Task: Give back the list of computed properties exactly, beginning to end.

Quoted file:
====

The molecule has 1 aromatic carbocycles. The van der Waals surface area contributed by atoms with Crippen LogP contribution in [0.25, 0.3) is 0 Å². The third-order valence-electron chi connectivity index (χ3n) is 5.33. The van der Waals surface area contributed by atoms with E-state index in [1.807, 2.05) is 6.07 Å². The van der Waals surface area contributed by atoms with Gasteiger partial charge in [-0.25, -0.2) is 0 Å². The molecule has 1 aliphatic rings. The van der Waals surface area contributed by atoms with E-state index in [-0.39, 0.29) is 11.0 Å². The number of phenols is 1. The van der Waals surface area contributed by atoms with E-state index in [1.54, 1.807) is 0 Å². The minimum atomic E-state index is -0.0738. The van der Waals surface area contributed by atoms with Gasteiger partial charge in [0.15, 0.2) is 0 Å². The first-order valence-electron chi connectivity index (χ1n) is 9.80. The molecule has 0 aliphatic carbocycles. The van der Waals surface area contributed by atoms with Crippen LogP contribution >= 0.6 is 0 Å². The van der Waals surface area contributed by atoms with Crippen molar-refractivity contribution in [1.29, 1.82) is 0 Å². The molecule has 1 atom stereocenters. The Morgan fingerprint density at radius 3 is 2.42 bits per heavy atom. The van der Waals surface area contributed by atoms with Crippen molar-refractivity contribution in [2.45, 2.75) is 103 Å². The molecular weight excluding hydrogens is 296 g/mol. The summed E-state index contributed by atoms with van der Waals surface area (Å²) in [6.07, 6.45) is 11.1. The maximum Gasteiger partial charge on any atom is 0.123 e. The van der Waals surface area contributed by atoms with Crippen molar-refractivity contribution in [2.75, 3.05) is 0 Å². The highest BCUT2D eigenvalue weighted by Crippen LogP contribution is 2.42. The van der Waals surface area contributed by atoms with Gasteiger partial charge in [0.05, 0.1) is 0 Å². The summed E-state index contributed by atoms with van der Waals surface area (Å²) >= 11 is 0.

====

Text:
The molecule has 1 aromatic carbocycles. The van der Waals surface area contributed by atoms with Crippen LogP contribution in [0.25, 0.3) is 0 Å². The third-order valence-electron chi connectivity index (χ3n) is 5.33. The van der Waals surface area contributed by atoms with E-state index in [1.807, 2.05) is 6.07 Å². The van der Waals surface area contributed by atoms with Gasteiger partial charge in [-0.25, -0.2) is 0 Å². The molecule has 1 aliphatic rings. The van der Waals surface area contributed by atoms with E-state index in [-0.39, 0.29) is 11.0 Å². The number of phenols is 1. The van der Waals surface area contributed by atoms with E-state index in [1.54, 1.807) is 0 Å². The minimum atomic E-state index is -0.0738. The van der Waals surface area contributed by atoms with Gasteiger partial charge in [0.15, 0.2) is 0 Å². The first-order valence-electron chi connectivity index (χ1n) is 9.80. The molecule has 0 aliphatic carbocycles. The van der Waals surface area contributed by atoms with Crippen LogP contribution >= 0.6 is 0 Å². The van der Waals surface area contributed by atoms with Crippen molar-refractivity contribution in [1.29, 1.82) is 0 Å². The molecule has 1 atom stereocenters. The Morgan fingerprint density at radius 3 is 2.42 bits per heavy atom. The van der Waals surface area contributed by atoms with Crippen molar-refractivity contribution in [2.45, 2.75) is 103 Å². The molecular weight excluding hydrogens is 296 g/mol. The summed E-state index contributed by atoms with van der Waals surface area (Å²) in [6.07, 6.45) is 11.1. The maximum Gasteiger partial charge on any atom is 0.123 e. The van der Waals surface area contributed by atoms with Crippen molar-refractivity contribution in [2.75, 3.05) is 0 Å². The highest BCUT2D eigenvalue weighted by Crippen LogP contribution is 2.42. The van der Waals surface area contributed by atoms with Gasteiger partial charge in [0.05, 0.1) is 0 Å². The summed E-state index contributed by atoms with van der Waals surface area (Å²) >= 11 is 0.